But if he makes Nokia go WP7-only on their smartphone range, as some are predicting and for sure this is what his speech reads like, I for one won't be buying any more Nokia smartphones (currently use an N95 and am going to N8) because WP7 sucks big-time.
February 11 might be Nokia's "day of infamy" if this occurs. I'm not much looking forward to hearing what Elop has to say...
Years ago I was very happy and impressed that Ollila, the long time chief at Nokia, was able to fend off Microsoft.
Ballmer visited Helsinki three times without results.
The funny thing here is that both companies have similar problems, both paralysed to some extent and run bye happy people who fell a sleep years ago at work.
Still, mixing two failures together cannot solve any problems.
Nokia has lots of assets, like Qt, Meego and the know hove when it comes to produce quality
stuff at a profit.
I do hope Elop was not planted into Nokia to destroy it.
This post has been deleted by its author
I've increasingly come to understand that it's really the techies' job to translate from techie-ese to normal-people-ese when appropriate. Some techies just can't do it, so you don't let them talk to non-techies. You can get away with that if their numbers remain limited because their core business isn't in the talking. The rest, well, they probably could use some practice and should make it a habit to find ever better ways to express what's going on so that it's both understandable and correct enough for the purpose.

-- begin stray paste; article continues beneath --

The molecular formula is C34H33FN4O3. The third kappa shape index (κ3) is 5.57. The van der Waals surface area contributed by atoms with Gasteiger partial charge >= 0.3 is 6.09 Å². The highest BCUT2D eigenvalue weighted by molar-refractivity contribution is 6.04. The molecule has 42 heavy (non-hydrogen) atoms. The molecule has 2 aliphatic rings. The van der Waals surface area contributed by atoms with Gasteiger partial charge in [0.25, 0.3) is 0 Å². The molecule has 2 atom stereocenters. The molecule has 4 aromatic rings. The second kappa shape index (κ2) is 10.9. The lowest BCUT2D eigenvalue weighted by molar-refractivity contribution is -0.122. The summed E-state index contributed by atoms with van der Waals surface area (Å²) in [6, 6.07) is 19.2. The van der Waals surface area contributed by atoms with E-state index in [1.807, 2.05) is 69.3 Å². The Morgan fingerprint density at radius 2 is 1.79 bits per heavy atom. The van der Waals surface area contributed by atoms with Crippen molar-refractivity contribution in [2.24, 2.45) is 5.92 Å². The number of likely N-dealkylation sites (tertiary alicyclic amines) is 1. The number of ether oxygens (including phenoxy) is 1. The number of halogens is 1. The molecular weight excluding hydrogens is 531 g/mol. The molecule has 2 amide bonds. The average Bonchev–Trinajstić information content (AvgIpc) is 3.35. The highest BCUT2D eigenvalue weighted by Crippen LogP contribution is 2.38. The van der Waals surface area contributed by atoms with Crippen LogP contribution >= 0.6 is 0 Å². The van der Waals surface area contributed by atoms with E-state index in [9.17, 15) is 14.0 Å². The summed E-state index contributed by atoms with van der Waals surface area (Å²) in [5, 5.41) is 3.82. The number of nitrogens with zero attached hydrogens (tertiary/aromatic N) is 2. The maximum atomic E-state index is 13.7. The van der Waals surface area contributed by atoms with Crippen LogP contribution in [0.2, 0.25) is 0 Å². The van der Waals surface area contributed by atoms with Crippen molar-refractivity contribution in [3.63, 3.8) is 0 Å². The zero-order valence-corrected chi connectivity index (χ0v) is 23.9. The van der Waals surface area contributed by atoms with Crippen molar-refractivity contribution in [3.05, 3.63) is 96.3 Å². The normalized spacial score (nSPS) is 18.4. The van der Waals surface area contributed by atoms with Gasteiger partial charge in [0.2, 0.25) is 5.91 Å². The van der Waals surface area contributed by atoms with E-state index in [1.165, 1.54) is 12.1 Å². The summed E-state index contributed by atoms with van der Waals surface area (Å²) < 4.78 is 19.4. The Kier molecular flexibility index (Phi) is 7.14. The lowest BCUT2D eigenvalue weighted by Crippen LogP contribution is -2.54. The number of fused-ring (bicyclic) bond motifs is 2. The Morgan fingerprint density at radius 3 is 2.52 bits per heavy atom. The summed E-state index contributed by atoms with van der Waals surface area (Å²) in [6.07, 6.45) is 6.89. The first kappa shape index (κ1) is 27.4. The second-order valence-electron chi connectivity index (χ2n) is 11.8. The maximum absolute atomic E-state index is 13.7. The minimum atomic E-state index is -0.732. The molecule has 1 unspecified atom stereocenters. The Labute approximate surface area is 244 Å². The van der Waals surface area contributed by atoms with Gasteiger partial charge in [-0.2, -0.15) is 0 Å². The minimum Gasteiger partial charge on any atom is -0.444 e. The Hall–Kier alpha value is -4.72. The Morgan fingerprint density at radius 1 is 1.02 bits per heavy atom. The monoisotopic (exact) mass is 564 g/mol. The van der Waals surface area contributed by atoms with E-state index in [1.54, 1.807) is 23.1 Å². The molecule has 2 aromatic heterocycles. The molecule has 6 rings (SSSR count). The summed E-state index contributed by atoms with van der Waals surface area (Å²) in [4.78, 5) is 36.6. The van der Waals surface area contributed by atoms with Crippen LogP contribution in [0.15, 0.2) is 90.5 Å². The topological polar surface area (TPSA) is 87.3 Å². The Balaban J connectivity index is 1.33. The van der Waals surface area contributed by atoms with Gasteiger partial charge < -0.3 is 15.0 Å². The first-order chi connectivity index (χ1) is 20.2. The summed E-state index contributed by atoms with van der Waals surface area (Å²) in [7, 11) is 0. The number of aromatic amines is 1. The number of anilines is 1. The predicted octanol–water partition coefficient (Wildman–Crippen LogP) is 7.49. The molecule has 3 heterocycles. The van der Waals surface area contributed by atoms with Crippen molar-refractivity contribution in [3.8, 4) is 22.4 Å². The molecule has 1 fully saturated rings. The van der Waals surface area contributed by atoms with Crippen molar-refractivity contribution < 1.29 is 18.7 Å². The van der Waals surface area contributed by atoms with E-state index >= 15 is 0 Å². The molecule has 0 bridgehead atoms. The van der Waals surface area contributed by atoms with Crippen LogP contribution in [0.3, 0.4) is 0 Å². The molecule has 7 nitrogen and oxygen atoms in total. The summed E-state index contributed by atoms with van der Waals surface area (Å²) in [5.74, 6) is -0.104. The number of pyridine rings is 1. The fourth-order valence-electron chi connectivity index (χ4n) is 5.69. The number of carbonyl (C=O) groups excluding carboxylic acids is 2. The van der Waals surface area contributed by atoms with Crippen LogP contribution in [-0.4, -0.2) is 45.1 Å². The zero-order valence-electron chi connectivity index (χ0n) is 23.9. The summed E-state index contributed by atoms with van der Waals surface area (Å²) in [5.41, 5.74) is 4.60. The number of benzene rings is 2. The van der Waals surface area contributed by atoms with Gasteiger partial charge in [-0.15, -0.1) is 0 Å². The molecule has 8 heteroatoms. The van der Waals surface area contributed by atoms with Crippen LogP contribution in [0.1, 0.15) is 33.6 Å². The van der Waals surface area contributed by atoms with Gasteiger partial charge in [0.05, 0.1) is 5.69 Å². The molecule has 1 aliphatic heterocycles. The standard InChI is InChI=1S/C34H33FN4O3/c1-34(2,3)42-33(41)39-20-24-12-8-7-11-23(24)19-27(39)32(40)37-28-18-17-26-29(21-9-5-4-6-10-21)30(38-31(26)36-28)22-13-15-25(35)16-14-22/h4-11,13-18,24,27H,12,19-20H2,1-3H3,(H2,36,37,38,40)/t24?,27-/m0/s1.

This doesn't stop with the techies, of course. Each profession, even as vapid as sales and marketeering, needs to work at translating from their jargon to "normal". For management, this goes even more so, as organizing is impossible without communicating. You could make a case that managers that spout nothing but buzzwords ought to be fired on the spot.
That in turn must go doubly so for the top brass, responsible for strategic vision. If the direction they're proposing to take the company in isn't a vision but a wooly word salad designed to hide the fact that the company is going nowhere in a hurry, then you know they're not fit for purpose, unless that purpose is to take the company nowhere in a hurry.